In the beginning, there were cells
In 1912, French surgeon and Nobel laureate Alexis Carrel isolated and cultivated cells from the heart of a chicken while working at the Rockefeller Institute of New York. During this period, cell culture was still in its infancy stages. It was only a few years earlier in 1907 that Yale University biologist Ross Granville Harrison was the first to successfully carry out in-vitro cultivation of animal tissues. Back then, cell cultivation emerged as a rather mysterious undertaking. Carrel’s laboratory assistants were required to dress in black, the rooms were darkened and great care was taken to protect the cells from sun light to ensure their survival.
The genesis of a new dogma: cell immortality
Carrel and his coworkers experimented with several chicken cell cultures using a hanging drop method previously invented by Harrison, the cell cultivation pioneer. The cells were grown in a drop of chicken plasma diluted with water and then placed on an inverted slide, which was incubated at 39 °C. Every two to three days the cells were transferred to a fresh liquid drop.
After three months of continuous cultivation, Carrel published his first scientific paper: “On the Permanent Life of Tissues Outside of the Organism". The cells survived, constantly dividing and pulsating. Carrel and his team subsequently optimized the process by modifying the medium composition and the general cultivation methods. Although the pulsation slowed and then ceased after a few months in the summer of 1913, Carrels chicken heart tissue cultures continued to proliferate for decades.
The cells exceeded the typical life span of a chicken by a wide margin. The findings created a new scientific dogma that accepted immortality as an intrinsic property of all cells. The consensus was that cells can survive outside of the organism under optimal conditions, meaning they were capable of dividing in perpetuity. This led scientists to believe that cellular aging, as well as cell and organism death, was attributed to external factors, such as the accumulation of toxic metabolites within the body's cells.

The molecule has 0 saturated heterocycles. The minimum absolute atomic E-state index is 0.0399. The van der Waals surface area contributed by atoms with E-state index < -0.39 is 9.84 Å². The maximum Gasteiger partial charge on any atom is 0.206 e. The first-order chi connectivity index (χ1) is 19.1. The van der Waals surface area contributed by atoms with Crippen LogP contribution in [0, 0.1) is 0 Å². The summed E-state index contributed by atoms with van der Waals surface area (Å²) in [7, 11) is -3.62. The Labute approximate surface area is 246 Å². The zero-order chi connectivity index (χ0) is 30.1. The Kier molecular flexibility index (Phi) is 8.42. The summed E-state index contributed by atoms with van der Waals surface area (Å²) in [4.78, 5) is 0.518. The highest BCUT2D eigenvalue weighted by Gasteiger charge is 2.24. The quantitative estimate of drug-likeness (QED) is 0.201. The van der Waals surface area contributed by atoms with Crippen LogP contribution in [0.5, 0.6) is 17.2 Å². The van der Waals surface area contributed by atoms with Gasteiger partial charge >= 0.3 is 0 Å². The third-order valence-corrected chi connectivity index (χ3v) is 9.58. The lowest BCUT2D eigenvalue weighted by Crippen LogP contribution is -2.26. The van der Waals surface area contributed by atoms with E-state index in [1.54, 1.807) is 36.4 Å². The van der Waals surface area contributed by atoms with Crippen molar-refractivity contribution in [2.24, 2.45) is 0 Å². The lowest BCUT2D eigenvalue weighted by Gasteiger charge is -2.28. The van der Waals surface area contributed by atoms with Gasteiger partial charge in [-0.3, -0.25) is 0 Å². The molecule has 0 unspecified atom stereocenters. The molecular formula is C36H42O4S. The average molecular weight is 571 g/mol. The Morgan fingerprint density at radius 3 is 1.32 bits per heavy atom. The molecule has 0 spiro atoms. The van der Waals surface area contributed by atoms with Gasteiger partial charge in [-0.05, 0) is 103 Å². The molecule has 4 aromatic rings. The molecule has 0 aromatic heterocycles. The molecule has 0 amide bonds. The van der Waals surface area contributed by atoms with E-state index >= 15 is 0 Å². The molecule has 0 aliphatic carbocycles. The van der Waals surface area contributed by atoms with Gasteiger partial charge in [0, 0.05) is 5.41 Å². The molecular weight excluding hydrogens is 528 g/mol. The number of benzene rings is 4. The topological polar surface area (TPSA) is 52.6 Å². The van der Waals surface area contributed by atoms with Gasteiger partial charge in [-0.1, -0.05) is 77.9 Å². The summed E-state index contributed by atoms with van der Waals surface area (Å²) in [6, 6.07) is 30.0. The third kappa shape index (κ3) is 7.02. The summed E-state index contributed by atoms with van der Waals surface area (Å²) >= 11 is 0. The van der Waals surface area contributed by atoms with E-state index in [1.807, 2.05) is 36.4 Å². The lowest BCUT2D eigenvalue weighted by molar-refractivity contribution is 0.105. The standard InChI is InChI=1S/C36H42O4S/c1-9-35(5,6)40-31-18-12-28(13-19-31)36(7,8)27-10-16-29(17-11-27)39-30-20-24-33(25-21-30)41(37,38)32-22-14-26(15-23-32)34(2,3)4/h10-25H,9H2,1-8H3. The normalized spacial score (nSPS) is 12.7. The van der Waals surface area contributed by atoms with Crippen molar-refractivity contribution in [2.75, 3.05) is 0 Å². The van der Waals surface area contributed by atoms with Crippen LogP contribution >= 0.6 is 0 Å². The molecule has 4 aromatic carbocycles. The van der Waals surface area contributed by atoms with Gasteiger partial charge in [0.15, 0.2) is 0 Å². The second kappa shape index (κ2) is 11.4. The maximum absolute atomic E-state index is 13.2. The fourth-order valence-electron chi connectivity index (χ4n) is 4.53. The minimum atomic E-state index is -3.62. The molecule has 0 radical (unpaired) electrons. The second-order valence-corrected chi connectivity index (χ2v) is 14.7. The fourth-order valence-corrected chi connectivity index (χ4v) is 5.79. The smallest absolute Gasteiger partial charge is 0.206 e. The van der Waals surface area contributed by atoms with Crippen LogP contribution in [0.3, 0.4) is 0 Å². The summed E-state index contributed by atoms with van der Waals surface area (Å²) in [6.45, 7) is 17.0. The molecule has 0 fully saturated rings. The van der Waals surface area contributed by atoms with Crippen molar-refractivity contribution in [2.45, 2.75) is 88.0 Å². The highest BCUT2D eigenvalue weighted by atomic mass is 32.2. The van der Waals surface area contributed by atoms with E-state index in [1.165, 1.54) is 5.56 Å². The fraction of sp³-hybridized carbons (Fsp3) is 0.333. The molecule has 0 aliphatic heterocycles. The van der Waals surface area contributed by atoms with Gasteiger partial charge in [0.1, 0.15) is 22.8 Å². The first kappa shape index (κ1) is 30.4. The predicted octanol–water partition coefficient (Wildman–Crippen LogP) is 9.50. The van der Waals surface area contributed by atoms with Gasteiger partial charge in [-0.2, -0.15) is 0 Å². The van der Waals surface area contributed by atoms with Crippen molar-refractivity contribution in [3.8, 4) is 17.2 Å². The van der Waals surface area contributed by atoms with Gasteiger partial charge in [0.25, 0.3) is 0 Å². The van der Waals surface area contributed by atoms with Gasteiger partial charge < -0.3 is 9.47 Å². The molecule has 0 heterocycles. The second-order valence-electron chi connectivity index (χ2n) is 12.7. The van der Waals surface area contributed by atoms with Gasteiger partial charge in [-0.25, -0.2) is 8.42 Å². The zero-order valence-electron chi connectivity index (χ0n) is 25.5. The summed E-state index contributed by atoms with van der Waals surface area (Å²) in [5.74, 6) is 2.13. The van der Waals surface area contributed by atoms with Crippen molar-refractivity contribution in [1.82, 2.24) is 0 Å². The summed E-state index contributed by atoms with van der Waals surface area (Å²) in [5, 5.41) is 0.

It doesn’t fit in…
Leonard Hayflick, a young scientist active in cancer research, was maintaining several human cell cultures by the end of the 1950's. Hayflick observed that some of the cultures stopped growing after a period of time. A close look at his research notes reveals that it was always the oldest cultures that perished. Although he carried out various experiments, the results were always the same: He couldn’t keep the old cells alive.
The Hayflick phenomenon
Hayflick was aware that his findings would completely refute Carrels scientifically-accredited view on cell immortality - or the continuous proliferation of culture cells. He was thus forced to obtain support from established experts before publishing his results. This included contact with several leading researchers such as George Gey from Johns Hopkins Hospital, who had isolated the famous HeLa cells a few years before. Hayflick sent samples of his cells and asked the experts to cultivate them with their own methods.
After receiving reports that these cells were not surviving either, Hayflick was confident that human and animal cells possessed a limited capacity for replication. He finally published a report in a small scientific journal in 1965 titled “The limited in vitro lifetime of human diploid cell strains.” Using several different approaches, Hayflick determined that chicken cells divide at least 30 times before dying, while normal human connective tissue divides roughly 50 times until cell division stops. This pre-determined, limited cell division is meanwhile referred to as the Hayflick limit or Hayflick phenomenon.
With his experiments, Hayflick proved that normal cells have a finite life-span, making immortality a unique feature of malignant tumor cells.
Carrel goes astray
Alexis Carrel didn't live long enough to witness the repudiation of his hypothesis. He died in 1944 in his home country France. As an avowing National Socialist sympathizer and intellectual pioneer of eugenics and racial theory, he retired from the Rockefeller Institute at the beginning of World War II in 1939. Then, he worked for the Vichy regime in Paris at the health ministry and served as regent of the Fondation Française pour l’Etude des Problèmes Humains, the French Foundation for the Study of Human Problems until his death.
Carrel was outsurvived by his alleged “immortal” chicken heart cells. The last batch was discarded in 1946 after 34 years of replication. The reasons for the extremely long life-span of Carrel's famous chicken cells remain a mystery.
Condemned to grow old
Despite continuous advances in anti-aging science and medicine, we are a long way from discovering a fountain of youth or a super pill that would keep us forever young. At this point, we must accept one fact: human and animal cells are not immortal. As our cells continue to age, so will we.